The chair of an official working group investigating mother and baby homes and Magdalene laundries in Northern Ireland has appealed to people from throughout Ireland and beyond to tell it in confidence about their experiences of the institutions.
Norah Gibbons, the independent chair of the committee of northern civil servants, has welcomed the appointment of a team of senior academic researchers to help uncover the full extent of the institutions' operations.
It is a year since the North's Historical Abuse Inquiry confirmed there had been widespread abuse in children's residential homes over several decades and recommended various forms of restitution, which have not been acted upon because of the collapse of the power-sharing executive.
However, the North's ad-hoc administration, under pressure from many mothers whose children were illegally adopted, former Magdalenes and mother and baby home residents who had not come within the scope of that landmark investigation, mounted a behind-closed-doors inquiry.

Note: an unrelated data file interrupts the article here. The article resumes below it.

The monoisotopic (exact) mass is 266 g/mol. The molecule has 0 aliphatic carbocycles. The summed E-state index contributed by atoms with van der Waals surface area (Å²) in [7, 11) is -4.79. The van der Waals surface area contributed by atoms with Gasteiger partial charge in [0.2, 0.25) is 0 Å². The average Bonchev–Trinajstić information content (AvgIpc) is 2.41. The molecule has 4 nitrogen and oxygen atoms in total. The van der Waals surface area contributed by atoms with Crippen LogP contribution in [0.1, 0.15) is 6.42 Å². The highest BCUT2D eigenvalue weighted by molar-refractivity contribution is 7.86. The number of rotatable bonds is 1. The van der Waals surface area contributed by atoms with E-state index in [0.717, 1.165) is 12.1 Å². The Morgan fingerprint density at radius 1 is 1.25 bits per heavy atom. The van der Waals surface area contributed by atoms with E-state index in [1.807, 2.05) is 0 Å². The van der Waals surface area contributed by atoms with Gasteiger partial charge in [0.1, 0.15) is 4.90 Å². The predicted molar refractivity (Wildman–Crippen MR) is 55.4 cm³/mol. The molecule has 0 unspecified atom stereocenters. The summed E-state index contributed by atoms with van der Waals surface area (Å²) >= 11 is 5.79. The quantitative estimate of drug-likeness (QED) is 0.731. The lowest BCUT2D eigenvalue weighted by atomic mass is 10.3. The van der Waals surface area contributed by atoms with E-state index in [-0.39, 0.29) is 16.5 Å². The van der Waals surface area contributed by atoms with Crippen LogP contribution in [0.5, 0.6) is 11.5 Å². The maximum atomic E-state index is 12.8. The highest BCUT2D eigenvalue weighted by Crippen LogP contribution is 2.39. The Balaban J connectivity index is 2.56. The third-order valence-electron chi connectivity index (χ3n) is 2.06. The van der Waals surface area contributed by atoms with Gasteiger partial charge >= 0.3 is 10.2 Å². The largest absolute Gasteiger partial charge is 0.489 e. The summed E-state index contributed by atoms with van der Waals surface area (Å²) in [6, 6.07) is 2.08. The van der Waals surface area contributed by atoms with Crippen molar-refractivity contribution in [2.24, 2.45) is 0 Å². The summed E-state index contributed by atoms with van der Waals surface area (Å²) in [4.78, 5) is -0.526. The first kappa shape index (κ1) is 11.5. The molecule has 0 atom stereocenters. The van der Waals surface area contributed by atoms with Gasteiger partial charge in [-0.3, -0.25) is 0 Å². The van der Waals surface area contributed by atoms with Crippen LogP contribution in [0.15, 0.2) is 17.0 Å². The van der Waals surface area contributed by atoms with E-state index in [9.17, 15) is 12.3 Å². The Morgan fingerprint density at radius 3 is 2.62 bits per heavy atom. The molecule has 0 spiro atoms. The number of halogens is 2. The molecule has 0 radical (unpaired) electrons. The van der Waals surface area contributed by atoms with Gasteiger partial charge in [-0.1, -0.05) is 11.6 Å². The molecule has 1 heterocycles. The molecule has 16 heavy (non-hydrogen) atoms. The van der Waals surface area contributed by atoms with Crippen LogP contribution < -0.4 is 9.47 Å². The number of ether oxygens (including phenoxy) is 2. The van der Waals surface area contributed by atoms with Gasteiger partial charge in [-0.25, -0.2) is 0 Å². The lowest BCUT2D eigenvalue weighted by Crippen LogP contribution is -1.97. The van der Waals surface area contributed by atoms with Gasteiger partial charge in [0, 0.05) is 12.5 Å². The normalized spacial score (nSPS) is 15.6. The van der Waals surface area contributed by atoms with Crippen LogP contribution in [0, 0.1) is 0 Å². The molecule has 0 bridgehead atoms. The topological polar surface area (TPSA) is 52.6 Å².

Last February, Ms Gibbons, who chairs the Child and Family Agency Tusla, was appointed to lead the civil service-driven probe of the full extent of the institutionalisation of marginalised mothers and their children.
She says that while anecdotal evidence suggests most of them were Catholic-run, less well-known Protestant charities may also have been involved.
She appealed to anyone with relevant information to speak in confidence with a team of experienced researchers from the North's two universities, which the Department of Health has appointed to assist her committee to trawl all available records referring to the years between 1922 and 1999.